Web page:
Beneficiary designations, account titling (ownership arrangements), and traditional estate planning tools (trusts and last wills) work together to create a fully functioning estate plan. Another common mistake made with beneficiary designations and ownership arrangements includes naming a minor as a beneficiary.
Coordination of beneficiary designations and estate planning documents such as your last will and testament and/or trust is so important. Most parents establish testamentary trusts within their wills designating an age at which their children may have control over the assets left to them. Careful consideration is given to naming a trustee and guardian of their children. The trustee is authorized to manage trust assets until the child has reached the predetermined appropriate age. Although, the trust assets are available prior to reaching the appropriate age in the trustee’s discretion for the child’s health, education, maintenance or support.
Despite the carefully worded provisions contained in your last will and testament, if your minor (or young) child is named as the direct beneficiary of your life insurance policy, the proceeds will most likely be paid out to your child outright as soon as he or she reaches age eighteen. Generally, but not always, if you have minor children it is better to have a living trust own and hold the insurance policy or name your estate as beneficiary allowing the proceeds to be distributed to the testamentary trusts established for your minor (or young) children according to the terms of your last will and testament.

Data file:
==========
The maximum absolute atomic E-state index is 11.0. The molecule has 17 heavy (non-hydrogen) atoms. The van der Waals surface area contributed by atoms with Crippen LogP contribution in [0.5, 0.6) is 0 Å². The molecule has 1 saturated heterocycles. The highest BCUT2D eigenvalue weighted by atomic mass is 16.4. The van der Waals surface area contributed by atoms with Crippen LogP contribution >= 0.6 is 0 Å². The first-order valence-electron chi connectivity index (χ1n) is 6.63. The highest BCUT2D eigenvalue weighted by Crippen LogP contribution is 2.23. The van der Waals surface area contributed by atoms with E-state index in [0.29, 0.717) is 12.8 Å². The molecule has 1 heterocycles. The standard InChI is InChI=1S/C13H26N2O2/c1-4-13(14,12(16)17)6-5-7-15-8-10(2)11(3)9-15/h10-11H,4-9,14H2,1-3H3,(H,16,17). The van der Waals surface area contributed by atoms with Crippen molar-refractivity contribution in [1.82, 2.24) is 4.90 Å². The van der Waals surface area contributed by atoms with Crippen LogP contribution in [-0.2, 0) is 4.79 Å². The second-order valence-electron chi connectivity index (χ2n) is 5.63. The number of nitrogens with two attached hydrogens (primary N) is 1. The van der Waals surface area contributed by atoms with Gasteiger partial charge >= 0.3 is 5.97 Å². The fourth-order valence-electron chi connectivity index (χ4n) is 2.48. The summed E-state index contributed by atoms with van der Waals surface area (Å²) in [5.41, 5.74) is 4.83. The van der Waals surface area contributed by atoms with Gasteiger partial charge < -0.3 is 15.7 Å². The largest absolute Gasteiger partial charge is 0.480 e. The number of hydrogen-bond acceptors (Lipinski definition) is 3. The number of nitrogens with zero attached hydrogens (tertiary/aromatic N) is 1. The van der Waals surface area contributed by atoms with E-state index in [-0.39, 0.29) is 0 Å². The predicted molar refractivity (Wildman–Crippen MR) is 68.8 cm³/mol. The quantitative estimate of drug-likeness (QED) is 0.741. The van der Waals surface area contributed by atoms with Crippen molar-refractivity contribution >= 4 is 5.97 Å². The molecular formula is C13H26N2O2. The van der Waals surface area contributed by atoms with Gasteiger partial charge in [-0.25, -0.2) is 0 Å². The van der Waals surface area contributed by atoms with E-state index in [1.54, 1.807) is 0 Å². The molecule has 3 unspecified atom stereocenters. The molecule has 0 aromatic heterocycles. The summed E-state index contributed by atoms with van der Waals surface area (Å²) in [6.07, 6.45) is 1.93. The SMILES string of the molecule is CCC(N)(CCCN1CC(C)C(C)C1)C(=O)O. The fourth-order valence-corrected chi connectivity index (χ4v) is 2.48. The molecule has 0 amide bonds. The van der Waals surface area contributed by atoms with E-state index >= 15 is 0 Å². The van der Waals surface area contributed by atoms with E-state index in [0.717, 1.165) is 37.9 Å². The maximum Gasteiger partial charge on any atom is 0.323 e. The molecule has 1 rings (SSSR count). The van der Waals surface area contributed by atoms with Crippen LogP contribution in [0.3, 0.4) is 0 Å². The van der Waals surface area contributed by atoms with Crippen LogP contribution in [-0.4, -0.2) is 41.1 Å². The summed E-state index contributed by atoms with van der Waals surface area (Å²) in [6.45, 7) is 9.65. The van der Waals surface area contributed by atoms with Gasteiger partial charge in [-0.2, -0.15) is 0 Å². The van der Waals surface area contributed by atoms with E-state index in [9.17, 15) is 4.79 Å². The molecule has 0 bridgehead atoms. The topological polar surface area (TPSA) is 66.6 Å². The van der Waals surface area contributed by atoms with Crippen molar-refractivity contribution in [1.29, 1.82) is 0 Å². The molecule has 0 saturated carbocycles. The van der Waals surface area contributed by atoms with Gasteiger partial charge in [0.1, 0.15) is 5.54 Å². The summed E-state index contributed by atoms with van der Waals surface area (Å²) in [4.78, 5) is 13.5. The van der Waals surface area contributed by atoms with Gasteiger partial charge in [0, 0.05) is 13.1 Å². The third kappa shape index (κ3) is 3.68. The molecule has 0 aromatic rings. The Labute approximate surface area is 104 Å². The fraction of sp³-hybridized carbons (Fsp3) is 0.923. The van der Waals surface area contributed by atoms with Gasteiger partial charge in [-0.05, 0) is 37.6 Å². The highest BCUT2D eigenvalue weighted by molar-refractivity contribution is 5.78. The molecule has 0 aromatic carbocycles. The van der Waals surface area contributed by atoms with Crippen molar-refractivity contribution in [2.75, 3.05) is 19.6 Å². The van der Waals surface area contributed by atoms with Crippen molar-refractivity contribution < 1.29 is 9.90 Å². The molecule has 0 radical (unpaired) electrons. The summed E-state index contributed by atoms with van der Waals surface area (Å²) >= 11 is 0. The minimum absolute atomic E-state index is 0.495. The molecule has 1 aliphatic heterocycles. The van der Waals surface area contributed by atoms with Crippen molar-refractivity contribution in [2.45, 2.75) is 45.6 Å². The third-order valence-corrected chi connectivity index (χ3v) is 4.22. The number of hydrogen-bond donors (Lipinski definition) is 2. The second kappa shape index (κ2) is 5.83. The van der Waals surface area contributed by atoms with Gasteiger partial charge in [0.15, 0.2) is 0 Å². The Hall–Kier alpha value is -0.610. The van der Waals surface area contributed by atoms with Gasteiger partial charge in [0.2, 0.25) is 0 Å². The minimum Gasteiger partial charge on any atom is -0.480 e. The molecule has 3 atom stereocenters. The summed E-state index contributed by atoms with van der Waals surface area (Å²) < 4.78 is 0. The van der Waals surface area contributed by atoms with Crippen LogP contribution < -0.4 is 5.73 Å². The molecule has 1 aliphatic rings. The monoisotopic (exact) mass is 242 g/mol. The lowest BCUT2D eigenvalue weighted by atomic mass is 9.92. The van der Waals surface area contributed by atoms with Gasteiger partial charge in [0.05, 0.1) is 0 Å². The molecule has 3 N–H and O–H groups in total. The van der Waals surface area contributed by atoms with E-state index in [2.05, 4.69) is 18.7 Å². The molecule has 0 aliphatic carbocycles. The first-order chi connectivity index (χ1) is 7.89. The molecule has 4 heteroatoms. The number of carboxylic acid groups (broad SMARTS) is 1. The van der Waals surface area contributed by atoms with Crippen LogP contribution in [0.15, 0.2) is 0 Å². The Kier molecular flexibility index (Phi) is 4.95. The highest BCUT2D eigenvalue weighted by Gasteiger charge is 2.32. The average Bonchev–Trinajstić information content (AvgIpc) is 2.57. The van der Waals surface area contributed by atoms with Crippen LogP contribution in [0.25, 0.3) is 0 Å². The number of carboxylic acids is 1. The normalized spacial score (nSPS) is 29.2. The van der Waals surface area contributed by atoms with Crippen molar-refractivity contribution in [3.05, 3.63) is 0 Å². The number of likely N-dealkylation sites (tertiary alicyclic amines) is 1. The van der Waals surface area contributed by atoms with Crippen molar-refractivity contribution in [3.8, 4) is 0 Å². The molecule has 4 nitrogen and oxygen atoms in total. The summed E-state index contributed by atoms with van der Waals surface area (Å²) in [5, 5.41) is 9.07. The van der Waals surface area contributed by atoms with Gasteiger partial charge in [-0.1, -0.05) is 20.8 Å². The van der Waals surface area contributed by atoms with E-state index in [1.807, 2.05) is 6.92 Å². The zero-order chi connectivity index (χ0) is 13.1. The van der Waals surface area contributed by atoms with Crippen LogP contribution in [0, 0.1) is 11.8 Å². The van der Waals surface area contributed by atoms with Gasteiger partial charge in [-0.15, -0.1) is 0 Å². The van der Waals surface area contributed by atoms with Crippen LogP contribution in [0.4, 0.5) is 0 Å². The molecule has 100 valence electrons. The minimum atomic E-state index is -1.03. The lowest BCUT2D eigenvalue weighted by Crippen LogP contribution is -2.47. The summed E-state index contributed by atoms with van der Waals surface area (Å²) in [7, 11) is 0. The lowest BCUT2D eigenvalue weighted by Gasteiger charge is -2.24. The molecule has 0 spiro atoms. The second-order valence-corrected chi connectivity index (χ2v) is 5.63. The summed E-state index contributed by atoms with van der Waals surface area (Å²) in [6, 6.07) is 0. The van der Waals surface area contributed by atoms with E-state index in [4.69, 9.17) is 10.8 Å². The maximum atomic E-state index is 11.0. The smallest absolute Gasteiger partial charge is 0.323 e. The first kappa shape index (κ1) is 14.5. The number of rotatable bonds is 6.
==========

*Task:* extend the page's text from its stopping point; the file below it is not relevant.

Over the next several posts we will explore these common mistakes in more detail.
To be continued….
Aaron E. Futterman, CPA, Esq. is a partner in the law firm of Futterman & Lanza, LLP with offices in Smithtown, NY and clients throughout Suffolk, Nassau, Queens, Brooklyn, Bronx, Richmond, New York, Westchester and Rockland Counties. He concentrates his practice to Elder Law, Medicaid Planning, Medicaid Applications, Estate Planning, Probate, Estate Taxes, and Estate Administration.